The #MeToo movement focused on eliminating sexual misconduct in the workplace; however, there is some fear that a backlash is occurring that may increase discrimination against women.
Researchers at The University of Houston surveyed men and women in 2018 about harassment and discrimination in the workplace, and then asked the same questions to a new group in 2019. The researchers wanted to gauge expected change, versus actual change, following the #MeToo media focus.
First, the survey found that sexual harassment was common (63 percent of female respondents had been harassed; 33 percent more than once). It also revealed that most men understand what constitutes sexual harassment and actually take an even stricter view of harassing behaviors than do women.
Among respondents to the 2018 survey, 74 percent of women were more willing to speak out against harassment, and 77 percent of men said they would be more careful about potentially inappropriate behavior.
However, the researchers also discovered some negative behaviors, particularly as to hiring and interacting with women perceived as attractive. More than 10 percent of men and women in 2018, and 19 percent of men in 2019, said they would be less willing than previously to hire attractive women. In addition, nearly 33 percent of men who responded in 2018, and 27 percent in 2019, said they would avoid one-on-one meetings with female colleagues.
Finally, in 2018, 22 percent of men and 44 percent of women predicted that men would be more likely to exclude women from social interactions. In 2019, 21 percent of men said that they were reluctant to hire women for jobs that required business travel or other close interactions with men. "The #MeToo Backlash" hbr.org (Sept. - Oct. 2019).
Commentary and Checklist
It would be improper for a family employer to ask questions that would disqualify men or women or seem to treat them differently. For example, to ask a prospective male staff member how they view working with women would be considered odd at least and discrimination at worst.
In general, family employers should avoid questions regarding the following matters when interviewing staff: race; color; sex or sexual orientation; gender identity or preference; pregnancy; religion; national origin; birthplace; ethnicity; age; disability; or marital/family/military status.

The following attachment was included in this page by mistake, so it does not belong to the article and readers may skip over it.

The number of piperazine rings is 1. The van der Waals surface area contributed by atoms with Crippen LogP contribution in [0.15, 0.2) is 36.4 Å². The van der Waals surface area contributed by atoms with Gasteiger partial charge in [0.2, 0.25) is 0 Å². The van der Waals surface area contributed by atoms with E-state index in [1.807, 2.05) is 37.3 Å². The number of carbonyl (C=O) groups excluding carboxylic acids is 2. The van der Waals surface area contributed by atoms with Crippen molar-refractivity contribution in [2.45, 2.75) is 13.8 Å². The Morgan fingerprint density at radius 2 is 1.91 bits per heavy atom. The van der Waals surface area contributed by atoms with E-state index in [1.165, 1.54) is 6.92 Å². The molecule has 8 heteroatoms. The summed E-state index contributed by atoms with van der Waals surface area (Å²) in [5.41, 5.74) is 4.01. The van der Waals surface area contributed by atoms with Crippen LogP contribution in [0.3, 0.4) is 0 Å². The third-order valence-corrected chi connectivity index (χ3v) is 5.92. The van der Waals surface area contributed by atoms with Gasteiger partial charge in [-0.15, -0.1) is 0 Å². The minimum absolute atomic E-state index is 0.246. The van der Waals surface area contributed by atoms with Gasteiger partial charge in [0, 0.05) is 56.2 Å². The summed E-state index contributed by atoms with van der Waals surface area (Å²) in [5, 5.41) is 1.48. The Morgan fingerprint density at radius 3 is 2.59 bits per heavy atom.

Refrain, for example, from asking questions, that would allow you to determine a person's age, such as "when did you graduate from high school?" Asking if the candidate has children or plans to have children could lead to charges of gender discrimination. Asking if the applicant has a girlfriend or boyfriend could feel like sexual harassment.
If an interviewee brings up these topics, simply continue with the interview, and avoid asking questions to elicit additional information. The exception to this would be in the area of disability or religion. If the applicant discloses the need for a reasonable accommodation in these areas, that requires further discussion.
Here are some additional tips that family employers can follow to help prevent discrimination when hiring:
- Create objective job descriptions that focus on specific skills needed for the position. Be clear about both the physical, mental, social, and environmental requirements for the position.
- Review existing hiring practices and eliminate any practice that is meant to exclude a member of a protected category.
- Review job recruitment policies and procedures to make sure job openings are marketed to the entire community.
- Review your application to make sure that it does not ask any potentially discriminatory questions or elicit information that could be used to argue the employer committed discrimination.
- Train supervisors and other hiring personnel on state and federal laws surrounding discrimination and provide them with instruction for interviewing.